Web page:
• Theflyersfan Theflyersfan on May 11, 2023

      When Toyota was only using their Entune infotainment package, I had to give a hard NO to some rentals. Although one time, there was no choice so I had a C-HR with no AA/CarPlay and only Entune. I recall that needing an app on the phone and it wanted to lock parts of it out and it was just way too intrusive.


  • Spectator Spectator on May 11, 2023

    GM has an interesting strategy here, let’s see if it pays off for them.

  • Ajla "Gee, wonder why car (as well as home) insurance rates are much higher in places like Florida..." Severe weather is on the list but even if a benevolent genie reverted the climate to circa 1724 I think FL would still have high cost. Our home insurance rates have increased 102% since 2021 and I don't think weather models account for that much of a change in that period. Florida's insurance assignment of benefit regulation meant that it had ~80% of the country's of the insurance lawsuits on ~12% of the nation's claims and litigated claims can be expensive to insurance companies. The state altered some regulations and is having some success on getting more companies back, even with the severe weather risks, through relatively bipartisan efforts. With car insurance just beyond the basic "Florida" stuff, the population increase of the past few years is overwhelming the roads. But, I think the biggest thing is we have very low mandated car insurance levels. Only $10K personal injury and $10K property damage. No injury liability needed. And 20% of the state has no insurance. So people that actually want insurance pay out the nose. Like I commented above my under/uninsured coverage alone is 2.5x my comprehensive & collision.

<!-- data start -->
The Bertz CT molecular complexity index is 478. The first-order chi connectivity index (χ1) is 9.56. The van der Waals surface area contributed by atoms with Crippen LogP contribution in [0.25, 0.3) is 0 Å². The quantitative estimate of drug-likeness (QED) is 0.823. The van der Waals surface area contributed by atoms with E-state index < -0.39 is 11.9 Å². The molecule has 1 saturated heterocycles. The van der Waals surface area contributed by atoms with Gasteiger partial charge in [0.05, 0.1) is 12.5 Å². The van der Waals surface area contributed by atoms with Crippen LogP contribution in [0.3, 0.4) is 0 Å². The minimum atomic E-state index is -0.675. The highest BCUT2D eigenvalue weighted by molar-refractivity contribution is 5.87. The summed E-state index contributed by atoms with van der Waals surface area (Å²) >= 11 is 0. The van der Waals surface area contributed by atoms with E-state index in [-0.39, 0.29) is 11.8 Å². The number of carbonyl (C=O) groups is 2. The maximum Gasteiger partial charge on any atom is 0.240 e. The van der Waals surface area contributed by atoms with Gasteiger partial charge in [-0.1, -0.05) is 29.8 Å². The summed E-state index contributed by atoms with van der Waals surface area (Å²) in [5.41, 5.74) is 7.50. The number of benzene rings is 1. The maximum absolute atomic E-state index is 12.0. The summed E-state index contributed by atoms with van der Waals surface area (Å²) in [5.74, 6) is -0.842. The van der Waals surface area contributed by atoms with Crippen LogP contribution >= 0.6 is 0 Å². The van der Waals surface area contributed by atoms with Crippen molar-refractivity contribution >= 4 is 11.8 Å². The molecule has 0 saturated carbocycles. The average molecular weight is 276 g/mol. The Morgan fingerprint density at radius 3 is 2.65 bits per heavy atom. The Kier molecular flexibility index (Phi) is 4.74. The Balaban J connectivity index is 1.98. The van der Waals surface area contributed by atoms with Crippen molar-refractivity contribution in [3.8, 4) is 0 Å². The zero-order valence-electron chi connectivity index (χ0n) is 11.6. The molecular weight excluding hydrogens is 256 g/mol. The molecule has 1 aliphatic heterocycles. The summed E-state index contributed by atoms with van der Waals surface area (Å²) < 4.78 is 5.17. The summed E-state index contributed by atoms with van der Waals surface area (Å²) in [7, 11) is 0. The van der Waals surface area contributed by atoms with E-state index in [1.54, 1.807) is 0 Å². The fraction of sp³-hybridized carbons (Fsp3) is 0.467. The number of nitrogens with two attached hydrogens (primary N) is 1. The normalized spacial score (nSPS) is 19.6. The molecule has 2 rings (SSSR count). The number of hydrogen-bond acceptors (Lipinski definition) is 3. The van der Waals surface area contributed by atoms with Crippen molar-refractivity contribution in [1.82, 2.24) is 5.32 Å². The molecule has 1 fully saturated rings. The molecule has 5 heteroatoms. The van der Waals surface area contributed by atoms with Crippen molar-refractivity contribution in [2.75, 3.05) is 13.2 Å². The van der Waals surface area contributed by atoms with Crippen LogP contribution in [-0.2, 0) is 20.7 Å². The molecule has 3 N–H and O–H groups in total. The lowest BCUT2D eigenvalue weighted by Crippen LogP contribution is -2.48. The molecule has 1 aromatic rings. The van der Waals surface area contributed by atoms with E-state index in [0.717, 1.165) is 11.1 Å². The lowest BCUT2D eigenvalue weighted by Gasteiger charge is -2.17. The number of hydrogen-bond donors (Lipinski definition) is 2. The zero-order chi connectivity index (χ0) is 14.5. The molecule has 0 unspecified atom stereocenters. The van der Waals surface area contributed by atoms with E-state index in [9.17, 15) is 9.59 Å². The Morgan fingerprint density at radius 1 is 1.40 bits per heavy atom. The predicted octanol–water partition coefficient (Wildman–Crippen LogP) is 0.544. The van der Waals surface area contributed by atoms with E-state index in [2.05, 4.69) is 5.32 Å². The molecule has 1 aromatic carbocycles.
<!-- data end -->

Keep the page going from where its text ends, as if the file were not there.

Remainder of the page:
• Juan Let's do an 1000 mile drive and see who gets there first.
  • Eliyahu CVT needed for MPG. Outback is indeed the legacy of, err, the Legacy.
  • Gayneu I can comment on these. My wife always thought the Minis were "cute" so I bought her a used 2005 (non-S, 5 speed) for one of her "special" birthdays. She loved it and I kinda did too. Somehow a hole developed in the transmission case and the fluid drained out, ruining the car (too expensive to fix). A local mechanic bought it for $800.We then bought a used 2015 S (6 speed) which we still have today (80k miles). Her sister just bought a used S as well (also manual). It has been a dependable car but BMW-priced maintenance and premium gas hurts for sure. I think the earlier generation (like in the article) were better looking with cleaner lines. The 2015 S rides too stiff for me (Chicago roads) but is a hoot on smooth ones. It does seem to shift weird - its hard to describe but it shifts differently from every other manual I have driven. No matter how hard I try, so won't let go of her Mini.
  • Crown Seems like they cut some cylinders too.A three cylinder...where are they planning on selling that??